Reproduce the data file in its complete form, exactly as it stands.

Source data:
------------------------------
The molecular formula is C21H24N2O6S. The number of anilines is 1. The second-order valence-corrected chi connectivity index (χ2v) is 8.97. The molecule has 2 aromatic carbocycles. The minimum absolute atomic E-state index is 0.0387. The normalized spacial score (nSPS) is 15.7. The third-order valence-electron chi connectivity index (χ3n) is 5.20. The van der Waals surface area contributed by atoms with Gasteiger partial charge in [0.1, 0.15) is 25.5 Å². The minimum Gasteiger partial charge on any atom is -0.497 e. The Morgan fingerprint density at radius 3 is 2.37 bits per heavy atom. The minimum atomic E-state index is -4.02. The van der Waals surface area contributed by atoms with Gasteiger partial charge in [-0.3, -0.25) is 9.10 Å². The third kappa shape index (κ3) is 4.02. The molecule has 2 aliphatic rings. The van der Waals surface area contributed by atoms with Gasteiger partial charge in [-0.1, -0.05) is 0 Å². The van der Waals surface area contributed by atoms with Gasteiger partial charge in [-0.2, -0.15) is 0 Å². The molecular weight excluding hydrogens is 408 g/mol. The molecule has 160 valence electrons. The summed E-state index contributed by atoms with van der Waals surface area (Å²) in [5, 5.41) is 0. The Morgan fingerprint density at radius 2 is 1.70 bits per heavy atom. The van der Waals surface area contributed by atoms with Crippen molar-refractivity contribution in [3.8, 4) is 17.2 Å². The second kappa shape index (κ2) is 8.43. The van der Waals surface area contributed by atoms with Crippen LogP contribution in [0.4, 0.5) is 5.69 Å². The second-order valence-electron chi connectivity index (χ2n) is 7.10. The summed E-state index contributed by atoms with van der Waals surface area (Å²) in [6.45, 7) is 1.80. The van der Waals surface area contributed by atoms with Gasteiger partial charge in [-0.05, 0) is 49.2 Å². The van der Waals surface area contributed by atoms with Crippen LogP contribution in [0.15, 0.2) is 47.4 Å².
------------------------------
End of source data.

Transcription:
The molecular formula is C21H24N2O6S. The number of anilines is 1. The second-order valence-corrected chi connectivity index (χ2v) is 8.97. The molecule has 2 aromatic carbocycles. The minimum absolute atomic E-state index is 0.0387. The normalized spacial score (nSPS) is 15.7. The third-order valence-electron chi connectivity index (χ3n) is 5.20. The van der Waals surface area contributed by atoms with Gasteiger partial charge in [0.1, 0.15) is 25.5 Å². The minimum Gasteiger partial charge on any atom is -0.497 e. The Morgan fingerprint density at radius 3 is 2.37 bits per heavy atom. The minimum atomic E-state index is -4.02. The van der Waals surface area contributed by atoms with Gasteiger partial charge in [-0.3, -0.25) is 9.10 Å². The third kappa shape index (κ3) is 4.02. The molecule has 2 aliphatic rings. The van der Waals surface area contributed by atoms with Gasteiger partial charge in [-0.1, -0.05) is 0 Å². The van der Waals surface area contributed by atoms with Gasteiger partial charge in [-0.2, -0.15) is 0 Å². The molecular weight excluding hydrogens is 408 g/mol. The molecule has 160 valence electrons. The summed E-state index contributed by atoms with van der Waals surface area (Å²) in [5, 5.41) is 0. The Morgan fingerprint density at radius 2 is 1.70 bits per heavy atom. The van der Waals surface area contributed by atoms with Crippen molar-refractivity contribution in [3.8, 4) is 17.2 Å². The second kappa shape index (κ2) is 8.43. The van der Waals surface area contributed by atoms with Crippen LogP contribution in [0.4, 0.5) is 5.69 Å². The second-order valence-electron chi connectivity index (χ2n) is 7.10. The summed E-state index contributed by atoms with van der Waals surface area (Å²) in [6.45, 7) is 1.80. The van der Waals surface area contributed by atoms with Gasteiger partial charge in [-0.05, 0) is 49.2 Å². The van der Waals surface area contributed by atoms with Crippen LogP contribution in [0.15, 0.2) is 47.4 Å².